REDONDO BEACH, Calif., Aug. 17, 2004 (PRIMEZONE) -- The University of Central Florida, in Orlando, will be able to make rapid advances in researching a next-generation semiconductor manufacturing process called extreme ultraviolet (EUV) lithography through a donation of intellectual property and equipment by Northrop Grumman Corporation (NYSE:NOC).
Northrop Grumman's contribution to the university's College of Optics and Photonics consists of patents and patent applications, experimental hardware, data, and grants to install the equipment in university labs. With a value in excess of $22 million, the donation is the largest in the university's history, according to university officials.
"Northrop Grumman is very proud of the close working relationship we've had for many years with the University of Central Florida," said Wes Bush, president of Northrop Grumman Space Technology, which made the donation. "As one of the country's premiere educational research centers for optics and lasers, the university will leverage the intellectual property and equipment we are donating to continue expanding the boundaries of chip-making processes. Its work will help industry overcome existing limitations on chip density, enabling further leaps in computing power and storage capacity."
Bush noted that two of the company's seven sectors have long-established operations in Central Florida. The company's Integrated Systems sector in Melbourne, where about 2,000 employees are located, conducts work in airborne ground-surveillance and battle-management systems. The company produces the E-8C Joint Surveillance Target Attack Radar System (Joint STARS) in Melbourne for the U.S. Air Force and is the prime contractor for its follow-on program, the E-10A Multi-Sensor Command and Control Aircraft. Integrated Systems' Melbourne facility is also a principal member of the team preparing to produce similar ground surveillance aircraft for the North Atlantic Treaty Organization.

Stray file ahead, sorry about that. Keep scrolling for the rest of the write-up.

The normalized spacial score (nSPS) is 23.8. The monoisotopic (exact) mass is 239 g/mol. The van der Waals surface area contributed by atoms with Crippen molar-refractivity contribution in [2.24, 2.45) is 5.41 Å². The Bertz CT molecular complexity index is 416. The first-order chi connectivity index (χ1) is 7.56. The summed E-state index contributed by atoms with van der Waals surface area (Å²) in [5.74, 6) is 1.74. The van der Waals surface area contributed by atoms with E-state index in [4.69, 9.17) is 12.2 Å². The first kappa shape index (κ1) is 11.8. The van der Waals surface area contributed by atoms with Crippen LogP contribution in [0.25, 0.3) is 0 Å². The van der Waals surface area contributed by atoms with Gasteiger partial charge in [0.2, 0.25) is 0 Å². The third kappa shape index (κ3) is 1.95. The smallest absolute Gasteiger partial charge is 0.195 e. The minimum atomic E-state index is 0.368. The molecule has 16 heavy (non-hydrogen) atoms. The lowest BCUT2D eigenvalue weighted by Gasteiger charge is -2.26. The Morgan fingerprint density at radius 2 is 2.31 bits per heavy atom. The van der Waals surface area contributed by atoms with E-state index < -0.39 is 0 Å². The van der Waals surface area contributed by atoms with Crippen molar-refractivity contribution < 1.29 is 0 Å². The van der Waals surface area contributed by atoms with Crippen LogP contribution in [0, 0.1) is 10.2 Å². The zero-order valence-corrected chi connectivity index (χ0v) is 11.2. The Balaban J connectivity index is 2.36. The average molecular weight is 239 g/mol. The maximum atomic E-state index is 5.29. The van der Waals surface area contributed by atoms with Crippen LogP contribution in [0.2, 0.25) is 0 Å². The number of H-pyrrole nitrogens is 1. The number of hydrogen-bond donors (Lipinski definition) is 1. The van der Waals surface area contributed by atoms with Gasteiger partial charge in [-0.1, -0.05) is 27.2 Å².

Northrop Grumman's Electronic Systems sector in Apopka has about 700 employees in its Laser Systems operations. The company is a leading manufacturer of military laser systems, such as ground-based laser rangefinders for target location, laser designators for precise guidance of smart munitions, and airborne laser rangefinders and designators that are fielded onboard many of the world's most sophisticated fighter aircraft.
Both sectors have enjoyed a strong relationship with the university both in funding research and hiring its graduates. Integrated Systems has awarded grants to conduct various research projects, including a recent contract to conduct photonics research for advanced communications systems, which resulted in more than half a million dollars in matching funds for the center.
Lithography is a key enabling technology of higher device density and performance. The technology is used to "print" ever-smaller circuits on silicon wafers. EUV light sources are expected to extend Moore's Law to the year 2020 and beyond. (Moore's Law predicts doubling transistor density/chip speed every 18 months). The computer industry's International Sematech Corp., predicts that major chip manufacturing using EUV technology will begin as early as four years from now.